I'm highly considering transferring UC Irvine once I finish my last semester at my community college. I looked at UCI's physics curriculum and I'm a little worried about what I'm seeing They have a course called "Computational Methods" that transfers take instead of the "Mathematical Methods for Physical Sciences" course that sophomores take. The Computational Methods uses "Mathematical and numerical analysis using Mathematica and C programming, as applied to problems in physical science" I think the reason transfer take this class is because the upper-div physics classes at UCI use Mathematica alot. Is this the case for other schools as well? They have a sequence called "Mathematical Physics" which focuses on "Complex variables; Legendre and Bessel functions; complete sets of orthogonal functions; partial differential equations; integral equations; calculus of variations; coordinate transformations; special functions and series" But the prerequisite to this is a quarter of upper-div Quantum physics, and that requires a quarter of upper-div E&M and classical mechanics. Isn't the mathematical physics class supposed to only have lower-div math and physics as its prerequisites? Their website also says that they assign homework problems that use Mathematica. This isn't a problem right? Their website is here: http://www.editor.uci.edu/05-06/ps/ps.7.htm#gen99 The reason why I'm so concerned about this is that I will probably end up transferring to UCI or UCLA. UCI is alot closer to where I live so I can commute there instead of living in the dorm/apartment at UCLA. But UCLA's physics doesn't appear to have these conflicts. Any advice would be greatly appreciated
Yes I believe a lot of other schools utilize Mathematica. Mathematica is pretty user-friendly and a great tool, so I wouldn't be intimidated by it. I graduated from UCI and I remember this class. You don't really need to have taken the prerequisite physics courses to "get" the math, but you'll have a better idea of why the math is useful if you know more about the problems it helps you solve. Basically they're giving you the tools to solve problems you've already seen and may not have known how to solve before.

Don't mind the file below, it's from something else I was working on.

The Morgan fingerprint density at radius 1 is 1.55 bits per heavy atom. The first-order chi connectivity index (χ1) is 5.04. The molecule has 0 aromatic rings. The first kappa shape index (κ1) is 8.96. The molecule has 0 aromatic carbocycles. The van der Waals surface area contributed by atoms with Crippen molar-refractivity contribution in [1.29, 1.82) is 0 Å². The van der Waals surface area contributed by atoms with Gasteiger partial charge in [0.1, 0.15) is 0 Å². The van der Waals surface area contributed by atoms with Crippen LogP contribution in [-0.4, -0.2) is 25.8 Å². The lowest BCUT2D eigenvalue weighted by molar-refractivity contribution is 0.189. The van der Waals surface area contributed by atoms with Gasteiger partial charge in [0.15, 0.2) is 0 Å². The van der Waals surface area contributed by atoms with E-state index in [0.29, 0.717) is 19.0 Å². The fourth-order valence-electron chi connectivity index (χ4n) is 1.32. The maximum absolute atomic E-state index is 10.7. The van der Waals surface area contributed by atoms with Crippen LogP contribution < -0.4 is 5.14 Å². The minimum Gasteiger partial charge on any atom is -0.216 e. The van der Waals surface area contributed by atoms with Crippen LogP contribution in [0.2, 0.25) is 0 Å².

Yes I know that the class that this class provides math tools. But wouldn't this class be more helpful to physics students if you could take it before the upper-div physics classes? A lot of people on PF agree that knowing the math beforehand makes the physics easier. By the way, since you went to UCI, how did you do? Are you completing a phD in physics? Did UCI prepare you well? How are the research opportunities there?
I think the basic idea is that they want to give you a "feel" for problems that require a lot of difficult math to solve properly before they make you actually do the math. For instance, intro physics courses teach you what hydrogen electron shells look like, but they don't tell you how to calculate them because doing so requires Laguerre polynomials, which are a little advanced for frosh physics. I think if you taught students the math first, most students would react by thinking "what the hell is this math used for?" I took 2 years off to work, and I'm currently applying to PhD programs. I think like most other physics programs, you can't rely too heavily on your professors to teach you things; the learning has to be self-motivated. I had both very good and very bad professors at Irvine.
It's also obscenely expensive to licence, so you're lucky your school has it for general student use, and don't even consider being able to use it at home... My school apparently don't feel it's i) useful enough as a teaching aid or ii) worth the expense. We tend to use MATLAB, though I'm aware it's a somewhat different application.
Erm a student copy of Mathematica is free for 1 year, and $139.99 beyond one year. So yes, you can use it at home just fine...
I have maple on my laptop, simply because we needed it for my calc 3 class, it came with the book, I do not know if it is only a year long license or what not, but I can take it anywhere with me. And my school makes maple and Mathematica available to all its students on almost any campus computer
There's a similar course where I did my undergrad. It also had upper division physics prerequisites. I think this may be because it's only intended for physics majors. I couldn't tell you too much; I didn't take it since I majored in math as well, and thus probably wouldn't have learned anything new. But the people I know who took the course showed me their assignments, and someone with a lower division math background should be able to handle it. The only thing is that the problems they give are fairly difficult (but not all that inaccessible). And since difficult but accessible mathematical problems are typical of upper division physics, I'm guessing that this is why it's a prerequisite. As for Mathematica, I learned this software in college. It's extremely easy to use, and it is very useful as well.